A French architect designed the mansion, and when Colton discovered it was named
Maison de Saule
, or
Home of Willow
, he yanked it off the market quicker than a shark devouring chum. I gather he considered it a good omen that would keep his globetrotting sister home. Trouble was, half the time no one even knew where she parked her stilettos.

I called Willow the goddess of love because she played matchmaker to anyone she met. Oddly, she seemed to be the one that couldn’t find true love herself. She currently dated polo playing, Viscount Henry Ainsworth of the British Highlands. Sounded important and royal, but for all we knew, he could’ve bought the title off the Internet.

The outside of
Maison de Saule
looked like your typical Florida home with palm trees, magnolias, and white stucco. The inside was white and airy with a contemporary Grecian flare. Large columns, reminiscent of the Parthenon, supported the structure that included a den, media room, living room, nine baths, library, and office. The kitchen came equipped with stainless steel Sub-Zero refrigeration, black marble countertops, top-of-the-line Wolf gadgets, and a bar area that seated eight.

Outside, a four-car garage and unattached guesthouse sat to the left of the property. An infinity pool adorned the backyard with a lanai overhead, hot tub, and beautiful view of the golf course winding around the lake. Perhaps what I liked best, though, were the seven bedrooms. The majority had french doors that opened to a marble lakefront terrace, perfect to watch the sunset framed by willow trees.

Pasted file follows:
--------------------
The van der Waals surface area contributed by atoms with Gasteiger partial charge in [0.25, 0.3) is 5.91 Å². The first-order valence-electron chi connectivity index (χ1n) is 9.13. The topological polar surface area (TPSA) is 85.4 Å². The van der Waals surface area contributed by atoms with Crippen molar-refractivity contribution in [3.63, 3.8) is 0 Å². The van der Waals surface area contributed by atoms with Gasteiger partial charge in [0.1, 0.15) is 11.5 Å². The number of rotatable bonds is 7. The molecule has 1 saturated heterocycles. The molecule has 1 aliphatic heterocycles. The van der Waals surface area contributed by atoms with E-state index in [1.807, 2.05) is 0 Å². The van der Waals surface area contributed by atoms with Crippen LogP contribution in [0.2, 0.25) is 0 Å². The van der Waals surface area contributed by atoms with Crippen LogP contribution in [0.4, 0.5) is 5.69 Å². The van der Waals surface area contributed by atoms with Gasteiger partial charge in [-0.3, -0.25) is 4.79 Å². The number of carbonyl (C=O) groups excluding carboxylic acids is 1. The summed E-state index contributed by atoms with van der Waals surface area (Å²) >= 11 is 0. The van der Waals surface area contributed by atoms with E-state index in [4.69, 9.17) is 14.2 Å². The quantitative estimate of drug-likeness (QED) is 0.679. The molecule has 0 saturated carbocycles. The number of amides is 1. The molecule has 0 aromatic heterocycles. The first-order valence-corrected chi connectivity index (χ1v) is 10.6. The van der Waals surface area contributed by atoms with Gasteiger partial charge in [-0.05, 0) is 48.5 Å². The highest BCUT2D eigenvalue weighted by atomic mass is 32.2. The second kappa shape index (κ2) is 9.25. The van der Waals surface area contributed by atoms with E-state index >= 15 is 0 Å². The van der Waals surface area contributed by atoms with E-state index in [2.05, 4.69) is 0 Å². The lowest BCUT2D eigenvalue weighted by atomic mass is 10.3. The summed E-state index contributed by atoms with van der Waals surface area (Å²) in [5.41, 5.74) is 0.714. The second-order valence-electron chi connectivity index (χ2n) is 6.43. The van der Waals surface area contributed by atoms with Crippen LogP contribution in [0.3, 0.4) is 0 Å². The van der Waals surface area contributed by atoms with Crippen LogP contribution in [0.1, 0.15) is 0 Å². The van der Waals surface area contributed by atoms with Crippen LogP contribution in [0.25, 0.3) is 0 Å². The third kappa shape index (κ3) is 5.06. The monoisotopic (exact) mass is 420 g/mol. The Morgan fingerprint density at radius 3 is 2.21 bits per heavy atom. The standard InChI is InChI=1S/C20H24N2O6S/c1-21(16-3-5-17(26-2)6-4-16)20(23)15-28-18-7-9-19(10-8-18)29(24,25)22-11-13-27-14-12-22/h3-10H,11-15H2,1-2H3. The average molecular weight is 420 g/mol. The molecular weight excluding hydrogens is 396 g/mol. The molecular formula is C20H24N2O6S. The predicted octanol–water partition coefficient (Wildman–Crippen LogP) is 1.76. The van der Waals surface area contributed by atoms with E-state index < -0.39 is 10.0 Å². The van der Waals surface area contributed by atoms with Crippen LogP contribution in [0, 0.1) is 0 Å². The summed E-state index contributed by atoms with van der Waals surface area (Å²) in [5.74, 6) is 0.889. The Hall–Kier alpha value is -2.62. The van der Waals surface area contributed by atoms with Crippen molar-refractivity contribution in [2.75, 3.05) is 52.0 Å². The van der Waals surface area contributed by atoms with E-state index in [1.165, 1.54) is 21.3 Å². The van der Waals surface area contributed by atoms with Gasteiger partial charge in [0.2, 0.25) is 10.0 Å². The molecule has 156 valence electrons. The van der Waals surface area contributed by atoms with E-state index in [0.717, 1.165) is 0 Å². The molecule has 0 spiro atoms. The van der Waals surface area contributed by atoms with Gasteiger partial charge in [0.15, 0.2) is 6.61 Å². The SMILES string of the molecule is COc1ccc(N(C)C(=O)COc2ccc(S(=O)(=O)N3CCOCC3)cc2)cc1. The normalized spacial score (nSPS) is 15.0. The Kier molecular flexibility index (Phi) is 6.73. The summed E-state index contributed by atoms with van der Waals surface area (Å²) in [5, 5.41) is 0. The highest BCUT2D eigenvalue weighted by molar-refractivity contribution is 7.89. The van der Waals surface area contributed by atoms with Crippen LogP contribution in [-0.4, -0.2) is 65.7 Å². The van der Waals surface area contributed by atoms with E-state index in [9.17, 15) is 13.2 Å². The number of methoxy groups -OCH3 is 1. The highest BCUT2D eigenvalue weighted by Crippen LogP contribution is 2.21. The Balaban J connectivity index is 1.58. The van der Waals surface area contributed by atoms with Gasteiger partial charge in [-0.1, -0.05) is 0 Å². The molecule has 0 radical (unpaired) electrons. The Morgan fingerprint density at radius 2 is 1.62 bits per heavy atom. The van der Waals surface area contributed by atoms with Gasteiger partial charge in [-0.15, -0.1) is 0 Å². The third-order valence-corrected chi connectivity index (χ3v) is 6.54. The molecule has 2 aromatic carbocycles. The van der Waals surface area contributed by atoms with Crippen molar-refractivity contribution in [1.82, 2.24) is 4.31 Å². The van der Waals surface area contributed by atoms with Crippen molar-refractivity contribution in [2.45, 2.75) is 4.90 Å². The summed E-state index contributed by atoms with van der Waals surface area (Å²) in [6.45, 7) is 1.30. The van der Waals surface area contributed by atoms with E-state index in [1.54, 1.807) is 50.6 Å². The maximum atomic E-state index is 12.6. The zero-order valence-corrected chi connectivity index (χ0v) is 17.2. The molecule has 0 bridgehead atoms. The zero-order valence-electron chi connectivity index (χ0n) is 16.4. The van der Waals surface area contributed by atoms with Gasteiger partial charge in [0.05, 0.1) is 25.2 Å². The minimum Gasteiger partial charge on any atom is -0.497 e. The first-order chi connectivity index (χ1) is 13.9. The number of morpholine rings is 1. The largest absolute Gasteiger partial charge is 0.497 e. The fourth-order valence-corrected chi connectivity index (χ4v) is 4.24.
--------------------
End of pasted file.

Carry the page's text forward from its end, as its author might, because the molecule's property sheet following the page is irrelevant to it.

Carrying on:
Since boating stopped before it truly got going, the four of us finished out the afternoon poolside. Lying on a black padded chaise, Sydney had sashayed out fifteen minutes ago wearing a white string bikini that qualified as little more than dental floss. Colton asked her to change. Currently, she hadn’t moved a muscle, and odds were she wasn’t going to. My black halter top bikini clung more to the concept of “covering your flaws.”